• Distec says:

        We’re also missing the usual “But I bet you love Steam, don’t you?“.

        But fortunately, there’s still time.

        • Raoul Duke says:

          I’ll do it. I bet you use Steam, don’t you? Even though Origin is a better written, better designed version of the same thing.

        • Apocalypse says:

          No, I used to like steam sales though. Fair deals for rented software. ;-)
          What I can accept are games who use steamworks and thus end up needing steam installed.
          Heck, I even can accept the same for gog galaxy and u(no)play.

    • Rhodokasaurus says:

      This whole series of comments is the most pathetic internet tough guy fight I’ve seen in a long time. No, don’t worry guys, you’ve ALL won the argument. :D

      • Matt_W says:

        With a weary sigh, he climbed onto his high horse, ready to leave the grim fighting of this dusty town behind. Adjusting the brim of his hat just so, he took one long, last drag on his cigarette before flicking it to the dirt in disgust. With brutal, quiet dignity he slowly circled his horse and proceeded to clip-clop away, sneer fixed firmly on his face. He smirked “You lot of tossers need some real work on your wankery before you can best the likes of me.”

        • Rhodokasaurus says:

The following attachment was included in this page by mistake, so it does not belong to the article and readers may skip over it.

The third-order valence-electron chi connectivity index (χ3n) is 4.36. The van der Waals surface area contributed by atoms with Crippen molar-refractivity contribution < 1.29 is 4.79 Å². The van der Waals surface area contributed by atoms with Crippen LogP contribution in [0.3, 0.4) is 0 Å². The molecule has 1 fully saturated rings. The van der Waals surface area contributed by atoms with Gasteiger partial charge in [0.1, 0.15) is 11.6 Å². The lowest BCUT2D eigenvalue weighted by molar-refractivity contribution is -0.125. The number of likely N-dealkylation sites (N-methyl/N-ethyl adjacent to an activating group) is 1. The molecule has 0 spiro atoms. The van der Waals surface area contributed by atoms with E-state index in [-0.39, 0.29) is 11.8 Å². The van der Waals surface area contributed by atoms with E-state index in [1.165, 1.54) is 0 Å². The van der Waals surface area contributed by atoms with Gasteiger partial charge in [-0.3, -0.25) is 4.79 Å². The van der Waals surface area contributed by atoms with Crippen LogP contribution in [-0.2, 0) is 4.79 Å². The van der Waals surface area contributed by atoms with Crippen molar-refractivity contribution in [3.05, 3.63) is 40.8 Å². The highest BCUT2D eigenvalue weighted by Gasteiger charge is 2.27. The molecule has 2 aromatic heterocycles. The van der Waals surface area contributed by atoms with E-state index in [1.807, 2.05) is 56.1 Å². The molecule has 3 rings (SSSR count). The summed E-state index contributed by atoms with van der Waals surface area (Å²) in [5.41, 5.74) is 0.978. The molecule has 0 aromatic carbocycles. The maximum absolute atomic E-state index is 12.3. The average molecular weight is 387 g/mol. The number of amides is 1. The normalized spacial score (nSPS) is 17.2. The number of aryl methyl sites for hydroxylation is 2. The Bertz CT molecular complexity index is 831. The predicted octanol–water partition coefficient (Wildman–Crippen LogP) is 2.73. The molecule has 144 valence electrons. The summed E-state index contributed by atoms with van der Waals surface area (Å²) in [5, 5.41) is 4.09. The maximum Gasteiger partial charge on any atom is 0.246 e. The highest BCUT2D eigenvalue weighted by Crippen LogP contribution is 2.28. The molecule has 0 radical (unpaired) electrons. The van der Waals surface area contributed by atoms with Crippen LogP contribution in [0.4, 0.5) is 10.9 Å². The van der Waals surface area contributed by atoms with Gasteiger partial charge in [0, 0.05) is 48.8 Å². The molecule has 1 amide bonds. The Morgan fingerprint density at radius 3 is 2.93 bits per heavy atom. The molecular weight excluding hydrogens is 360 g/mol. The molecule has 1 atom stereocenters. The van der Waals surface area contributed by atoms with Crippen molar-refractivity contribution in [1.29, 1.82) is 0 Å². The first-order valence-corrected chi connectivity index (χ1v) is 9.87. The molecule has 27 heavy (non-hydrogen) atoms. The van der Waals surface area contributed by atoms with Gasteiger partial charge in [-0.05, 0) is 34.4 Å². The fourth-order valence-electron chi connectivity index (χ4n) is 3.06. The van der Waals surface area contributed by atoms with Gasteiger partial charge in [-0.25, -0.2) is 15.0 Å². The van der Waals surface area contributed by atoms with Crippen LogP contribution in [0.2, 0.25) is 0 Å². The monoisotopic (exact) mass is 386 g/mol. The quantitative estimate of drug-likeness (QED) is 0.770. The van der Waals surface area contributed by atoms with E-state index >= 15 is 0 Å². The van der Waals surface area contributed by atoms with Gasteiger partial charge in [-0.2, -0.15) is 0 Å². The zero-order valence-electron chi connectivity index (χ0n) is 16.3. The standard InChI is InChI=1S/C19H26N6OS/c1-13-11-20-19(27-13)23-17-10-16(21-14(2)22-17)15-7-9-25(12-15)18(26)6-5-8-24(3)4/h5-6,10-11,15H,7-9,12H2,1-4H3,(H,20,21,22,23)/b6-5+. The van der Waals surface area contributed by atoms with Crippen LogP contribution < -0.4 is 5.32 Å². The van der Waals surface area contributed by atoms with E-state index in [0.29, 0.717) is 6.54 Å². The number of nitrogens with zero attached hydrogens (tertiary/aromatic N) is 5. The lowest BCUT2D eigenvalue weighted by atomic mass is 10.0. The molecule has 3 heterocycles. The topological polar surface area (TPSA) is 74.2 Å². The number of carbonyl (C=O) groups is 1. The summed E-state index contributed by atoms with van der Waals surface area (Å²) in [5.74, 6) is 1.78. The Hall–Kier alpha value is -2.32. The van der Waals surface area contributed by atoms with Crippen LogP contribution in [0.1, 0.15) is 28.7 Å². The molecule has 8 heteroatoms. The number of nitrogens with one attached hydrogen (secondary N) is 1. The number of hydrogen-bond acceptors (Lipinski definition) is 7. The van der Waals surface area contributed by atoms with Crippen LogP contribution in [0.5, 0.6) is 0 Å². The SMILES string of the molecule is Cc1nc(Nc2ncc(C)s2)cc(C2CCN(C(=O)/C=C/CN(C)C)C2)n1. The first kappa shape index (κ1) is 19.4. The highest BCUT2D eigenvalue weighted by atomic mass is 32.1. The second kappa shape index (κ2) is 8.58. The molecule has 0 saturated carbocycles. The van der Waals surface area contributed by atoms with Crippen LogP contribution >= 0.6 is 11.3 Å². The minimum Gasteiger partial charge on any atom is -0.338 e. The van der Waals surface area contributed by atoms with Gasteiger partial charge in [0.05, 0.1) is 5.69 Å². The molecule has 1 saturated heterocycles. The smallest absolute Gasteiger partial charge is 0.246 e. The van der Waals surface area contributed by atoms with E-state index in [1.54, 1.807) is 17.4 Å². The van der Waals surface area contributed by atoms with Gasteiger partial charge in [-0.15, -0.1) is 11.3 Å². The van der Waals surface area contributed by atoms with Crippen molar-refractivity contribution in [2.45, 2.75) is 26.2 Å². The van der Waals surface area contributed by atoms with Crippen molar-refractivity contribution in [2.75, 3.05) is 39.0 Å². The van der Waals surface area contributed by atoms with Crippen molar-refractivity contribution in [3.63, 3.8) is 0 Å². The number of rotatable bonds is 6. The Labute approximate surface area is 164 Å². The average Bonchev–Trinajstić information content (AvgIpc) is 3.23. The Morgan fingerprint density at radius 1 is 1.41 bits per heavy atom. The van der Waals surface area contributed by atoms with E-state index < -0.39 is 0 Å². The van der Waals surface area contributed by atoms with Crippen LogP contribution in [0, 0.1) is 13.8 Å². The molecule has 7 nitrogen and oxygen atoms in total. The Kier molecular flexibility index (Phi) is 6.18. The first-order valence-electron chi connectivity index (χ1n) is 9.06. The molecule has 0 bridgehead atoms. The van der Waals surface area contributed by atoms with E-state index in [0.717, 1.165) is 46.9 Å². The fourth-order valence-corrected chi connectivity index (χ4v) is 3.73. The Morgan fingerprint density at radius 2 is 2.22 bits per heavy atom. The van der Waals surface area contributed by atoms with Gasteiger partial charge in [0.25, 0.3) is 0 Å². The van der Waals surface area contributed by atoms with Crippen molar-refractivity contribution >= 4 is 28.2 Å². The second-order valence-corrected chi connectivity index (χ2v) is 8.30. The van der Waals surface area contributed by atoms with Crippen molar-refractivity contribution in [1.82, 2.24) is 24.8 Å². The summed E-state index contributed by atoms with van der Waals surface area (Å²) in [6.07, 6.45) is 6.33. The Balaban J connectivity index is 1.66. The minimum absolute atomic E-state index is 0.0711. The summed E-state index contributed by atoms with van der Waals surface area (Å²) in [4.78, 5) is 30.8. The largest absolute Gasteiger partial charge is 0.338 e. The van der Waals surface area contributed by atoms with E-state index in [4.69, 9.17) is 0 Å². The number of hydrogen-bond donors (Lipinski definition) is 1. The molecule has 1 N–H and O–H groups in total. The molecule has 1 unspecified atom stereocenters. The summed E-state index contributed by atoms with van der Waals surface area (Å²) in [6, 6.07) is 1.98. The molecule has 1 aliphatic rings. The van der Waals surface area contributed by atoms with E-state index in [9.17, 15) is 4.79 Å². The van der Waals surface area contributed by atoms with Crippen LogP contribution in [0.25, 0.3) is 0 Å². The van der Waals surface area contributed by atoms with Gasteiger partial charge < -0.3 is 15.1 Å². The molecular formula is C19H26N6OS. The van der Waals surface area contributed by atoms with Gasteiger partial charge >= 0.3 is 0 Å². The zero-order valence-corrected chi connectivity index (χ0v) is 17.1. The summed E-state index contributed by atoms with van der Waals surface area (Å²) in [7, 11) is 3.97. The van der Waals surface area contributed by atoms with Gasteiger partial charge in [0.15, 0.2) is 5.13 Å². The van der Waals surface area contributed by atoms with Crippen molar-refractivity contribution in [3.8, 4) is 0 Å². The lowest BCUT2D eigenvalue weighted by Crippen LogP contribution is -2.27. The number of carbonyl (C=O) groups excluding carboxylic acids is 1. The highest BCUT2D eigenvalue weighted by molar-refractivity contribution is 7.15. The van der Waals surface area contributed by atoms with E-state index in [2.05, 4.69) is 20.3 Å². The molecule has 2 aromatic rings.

Hehe, hilarious! I don’t know why people are always so keen to point that you can’t insult someone without indicting yourself. Yeah, I know! It’s all a big pile of dumb shit, let’s roll in it.

      • horrorgasm says:

        You don’t get around the internet much do you? You are totally better off though, really.

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      Don Reba says:

      Origin only = Completely lost interest

      Yep. Thankfully, the original Mirror’s Edge still exists and is excellent.

      • bill says:

        Although I think you needed an EA account to access the challenge levels, which were the best bit.

        For ages I avoided them because, well, why the hell would I want to have an EA account….
        I haven’t used it for anything since either.

    • TWOpies says:

      Why?

    • epeternally says:

      I can put up with Origin, at least for items costing < $30 (which is all I'd really consider paying for a game anyway), but Denuvo is a dealbreaker for me, and given recent EA history this is almost guaranteed to have it. We don't need another SecuROM.

    • kament says:

      For me that sounds like “the show airs on (insert a name you have a hate-on for) – completely lost interest.” Or better yet “the book is published by (this time some publisher you love for some equally inexplicable reason) – I’m totally reading the shit out of it just because of this.”